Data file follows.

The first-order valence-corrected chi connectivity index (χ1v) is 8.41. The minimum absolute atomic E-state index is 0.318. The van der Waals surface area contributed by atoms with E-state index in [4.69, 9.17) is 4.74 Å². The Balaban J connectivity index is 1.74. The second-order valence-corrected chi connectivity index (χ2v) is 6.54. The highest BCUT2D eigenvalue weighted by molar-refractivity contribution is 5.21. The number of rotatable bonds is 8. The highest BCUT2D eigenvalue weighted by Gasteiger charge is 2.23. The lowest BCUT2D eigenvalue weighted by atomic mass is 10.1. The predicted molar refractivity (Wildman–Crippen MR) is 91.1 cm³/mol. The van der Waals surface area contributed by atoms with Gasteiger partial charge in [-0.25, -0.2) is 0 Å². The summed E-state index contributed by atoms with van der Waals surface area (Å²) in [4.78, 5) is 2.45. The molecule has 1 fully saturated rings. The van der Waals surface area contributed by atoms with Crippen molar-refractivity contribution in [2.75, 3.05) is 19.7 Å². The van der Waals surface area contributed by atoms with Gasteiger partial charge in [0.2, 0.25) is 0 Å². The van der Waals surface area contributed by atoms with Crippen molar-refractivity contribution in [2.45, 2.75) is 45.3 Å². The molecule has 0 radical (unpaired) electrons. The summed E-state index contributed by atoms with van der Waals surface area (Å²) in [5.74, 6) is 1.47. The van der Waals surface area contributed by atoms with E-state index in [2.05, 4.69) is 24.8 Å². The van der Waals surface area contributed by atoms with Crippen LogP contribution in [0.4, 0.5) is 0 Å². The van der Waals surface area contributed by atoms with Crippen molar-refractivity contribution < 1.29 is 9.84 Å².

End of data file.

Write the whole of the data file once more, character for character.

The first-order valence-corrected chi connectivity index (χ1v) is 8.41. The minimum absolute atomic E-state index is 0.318. The van der Waals surface area contributed by atoms with E-state index in [4.69, 9.17) is 4.74 Å². The Balaban J connectivity index is 1.74. The second-order valence-corrected chi connectivity index (χ2v) is 6.54. The highest BCUT2D eigenvalue weighted by molar-refractivity contribution is 5.21. The number of rotatable bonds is 8. The highest BCUT2D eigenvalue weighted by Gasteiger charge is 2.23. The lowest BCUT2D eigenvalue weighted by atomic mass is 10.1. The predicted molar refractivity (Wildman–Crippen MR) is 91.1 cm³/mol. The van der Waals surface area contributed by atoms with Gasteiger partial charge in [-0.25, -0.2) is 0 Å². The summed E-state index contributed by atoms with van der Waals surface area (Å²) in [4.78, 5) is 2.45. The molecule has 1 fully saturated rings. The van der Waals surface area contributed by atoms with Crippen molar-refractivity contribution in [2.75, 3.05) is 19.7 Å². The van der Waals surface area contributed by atoms with Gasteiger partial charge in [0.2, 0.25) is 0 Å². The van der Waals surface area contributed by atoms with Crippen molar-refractivity contribution in [2.45, 2.75) is 45.3 Å². The molecule has 0 radical (unpaired) electrons. The summed E-state index contributed by atoms with van der Waals surface area (Å²) in [5.74, 6) is 1.47. The van der Waals surface area contributed by atoms with E-state index in [2.05, 4.69) is 24.8 Å². The van der Waals surface area contributed by atoms with Crippen LogP contribution in [0.4, 0.5) is 0 Å². The van der Waals surface area contributed by atoms with Crippen molar-refractivity contribution < 1.29 is 9.84 Å².